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Heroin addicts in San Diego are dying from flesh-eating bacteria infections


The symptoms are terrifying

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San Diego County health officials are warning about potentially lethal flesh-eating bacteria infections contracted through black tar heroin drug use after nine people were diagnosed with severe myonecrosis.

Seven of them died from their infections.

San Diego County chief public health officer Dr. Wilma Wooten issued a warning in a statement on Wednesday that added that some users are also developing wound botulism.

"People who use black tar heroin are not only at higher risk of dying from an overdose, but also more prone to developing myonecrosis and wound botulism," said Wooten.

The San Diego Union Tribune described the horrific symptoms of a myonecrosis infection:

Symptoms of myonecrosis include severe pain in the area around a wound or injection site; swelling in the area around a wound; pale skin that quickly turns gray, dark red, purple or black; blisters with foul-smelling discharge; fever; air under the skin; excessive sweating; and increased heart rate.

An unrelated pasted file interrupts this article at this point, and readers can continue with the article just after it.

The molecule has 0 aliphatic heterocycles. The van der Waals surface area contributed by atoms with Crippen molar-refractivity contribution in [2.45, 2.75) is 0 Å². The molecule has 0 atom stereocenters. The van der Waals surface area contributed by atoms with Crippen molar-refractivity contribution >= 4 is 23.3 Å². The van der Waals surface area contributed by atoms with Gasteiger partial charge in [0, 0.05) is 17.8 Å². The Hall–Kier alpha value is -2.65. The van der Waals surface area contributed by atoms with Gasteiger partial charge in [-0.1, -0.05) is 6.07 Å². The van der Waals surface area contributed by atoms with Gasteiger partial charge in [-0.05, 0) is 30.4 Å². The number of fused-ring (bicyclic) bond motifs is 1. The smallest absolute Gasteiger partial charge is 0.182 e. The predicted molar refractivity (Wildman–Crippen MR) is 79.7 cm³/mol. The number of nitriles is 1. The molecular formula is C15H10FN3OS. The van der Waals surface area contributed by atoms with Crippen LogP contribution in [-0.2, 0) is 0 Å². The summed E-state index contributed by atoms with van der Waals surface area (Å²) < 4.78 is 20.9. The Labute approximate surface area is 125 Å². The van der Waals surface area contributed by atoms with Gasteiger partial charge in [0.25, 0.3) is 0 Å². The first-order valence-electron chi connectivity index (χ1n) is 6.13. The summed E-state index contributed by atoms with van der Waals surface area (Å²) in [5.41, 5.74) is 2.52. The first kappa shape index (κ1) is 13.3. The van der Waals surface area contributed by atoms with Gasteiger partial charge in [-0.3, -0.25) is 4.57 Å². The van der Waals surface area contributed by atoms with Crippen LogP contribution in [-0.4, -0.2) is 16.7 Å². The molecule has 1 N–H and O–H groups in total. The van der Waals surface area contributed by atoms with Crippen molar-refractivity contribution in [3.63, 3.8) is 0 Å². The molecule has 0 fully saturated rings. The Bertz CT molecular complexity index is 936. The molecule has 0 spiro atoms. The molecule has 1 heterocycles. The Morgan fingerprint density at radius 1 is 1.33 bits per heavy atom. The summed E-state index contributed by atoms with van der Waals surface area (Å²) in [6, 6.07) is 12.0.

A myonecrosis infection can lead to shock, amputations and even death if left untreated.

Five of the people who died were men, and the patients ranged from 19 to 57 years old.

County health officials warned the local medical community to look for symptoms of myonecrosis and wound botulism.

Here's more about the heroin crisis in San Diego:

Study: Heroin use in San Diego County on rise

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